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Trump Has Questioned Basic Norms of our Democracy. Is He Setting a Dangerous Precedent?

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Trump Has Questioned Basic Norms of our Democracy. Is He Setting a Dangerous Precedent?

Matthew Green

Watching the recent presidential debate between Donald Trump and Hillary Clinton, I was struck by several comments made by Trump:

* During a discussion of the two candidates’ economic plans, Trump remarked that “we have a Fed(eral Reserve) that’s doing political things…The Fed is not doing their job. The Fed is being more political than Secretary Clinton.”

* When Clinton accused Trump of paying no federal income tax, Trump replied, “That makes me smart.”

*Later, in a back-and-forth about foreign policy, Trump said to Clinton that President Obama was “your” president.

* At the end of the debate, when asked by the moderator whether he would “accept the outcome of the election” even if he lost, Trump avoided answering the question before finally admitting, “if she wins, I will absolutely support her.”

Some commentators shrugged off these remarks as further examples of Trump’s well-known penchant for bombastic, populist rhetoric. Indeed, Trump has said some of them on the campaign trail before, and they are arguably par for the course for a candidate who, as USA Today wrote in an unprecedented editorial, “is erratic” and “speaks recklessly.” But taken together, they represent an unprecedented critique of domestic political beliefs and institutions that, up until now, presidential candidates of both parties publicly agreed upon.

Consider, for example, Trump’s attack on the Federal Reserve. The Fed is an independent government agency, led by a well-respected economist (Janet Yellen) and a seven-member Board deliberately selected and term limited, as the San Francisco Fed’s website notes, in order “to shield them from political pressures.” Yet while many people routinely criticize the decisions of the Fed, it is unusual for a major presidential party nominee to openly accuse the entire institution of participating in partisan politics.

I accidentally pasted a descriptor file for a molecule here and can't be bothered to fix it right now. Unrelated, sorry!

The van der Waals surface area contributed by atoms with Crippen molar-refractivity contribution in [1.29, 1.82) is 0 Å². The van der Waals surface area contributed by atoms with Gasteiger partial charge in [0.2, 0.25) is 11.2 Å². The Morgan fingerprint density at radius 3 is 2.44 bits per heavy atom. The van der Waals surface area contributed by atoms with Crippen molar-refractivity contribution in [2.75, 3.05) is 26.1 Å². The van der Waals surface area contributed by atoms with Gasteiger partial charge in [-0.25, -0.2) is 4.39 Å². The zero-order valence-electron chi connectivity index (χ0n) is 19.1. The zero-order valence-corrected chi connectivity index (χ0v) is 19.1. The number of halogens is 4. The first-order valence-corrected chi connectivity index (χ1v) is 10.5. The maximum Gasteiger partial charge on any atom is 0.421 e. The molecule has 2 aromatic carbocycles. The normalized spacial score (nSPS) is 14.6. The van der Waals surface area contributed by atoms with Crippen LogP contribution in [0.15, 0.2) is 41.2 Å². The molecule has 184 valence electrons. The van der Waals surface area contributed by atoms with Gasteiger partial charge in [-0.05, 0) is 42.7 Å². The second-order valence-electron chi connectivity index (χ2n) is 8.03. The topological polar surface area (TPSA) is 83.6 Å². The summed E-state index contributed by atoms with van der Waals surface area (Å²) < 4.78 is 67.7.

Similarly, I cannot think of a single time in modern debate history that a major presidential nominee bragged about not paying taxes, implied the president only represents (and by implication only has authority over) citizens of his party, and hesitated before accepting the sanctity of the election process.

What makes these comments so disturbing is that their targets are fundamental institutions and norms that underlie American democracy. Leaders of both the Democratic and Republican parties—not to mention the vast majority of American citizens— have long agreed that election outcomes represent the will of the people, paying taxes is the duty of all citizens, and presidents and the central bank serve the entire nation. These articles of faith matter because they help ensure functional and stable governance, respect by elites for the will of the people, and the peaceful transition of power from one party to another.

Scholars have long recognized that a working democracy relies not only on a set of written rules but social acceptance of democratic norms.   The great political scientist Robert Dahl noted this in his famous 1961 study Who Governs?, an analysis of the politics of New Haven, Connecticut. “A substantial decline in the popular consensus” around the “democratic creed,” he warned, “would greatly increase the chance of serious instability” (325). Trump, however, seems to be calling core elements of this creed into question.

There are two reasons why we cannot dismiss Trump’s words as empty. First, presidential candidates have a huge public platform, so their remarks may sway voters, shape their party’s platform, or encourage other candidates to mimic them. Second, and more disturbing, his remarks may alreadyreflect how many ordinary American citizens feel. One recent survey found that nearly half Americans (and nearly 70% of Trump supporters) believe election fraud happens somewhat or very often, even though the evidence for this is extremely thin. (To be fair, Bernie Sanders, who lost his bid to be the Democratic nominee, also repeatedly suggested that his defeat was unfair and undemocratic.)

Maybe these public attitudes—and Trump’s—reflect citizens’ healthy skepticism towards leaders and institutions that have done little to earn the public’s trust in recent years. That lack of trust, its origins, and ways to rebuild it is a growing focus of scholars and reformers, some of whom discussed the issue at a conference held at Catholic University earlier this year.

But there is a clear distinction between criticism designed to reform, and thus rebuild trust in, our democratic institutions, and criticism that further erodes the public’s faith in those institutions for no other purpose than to get a single person elected. The latter, I would argue, reflects a potentially dangerous precedent in presidential politics. We should hope that the leaders of our political parties will reject it.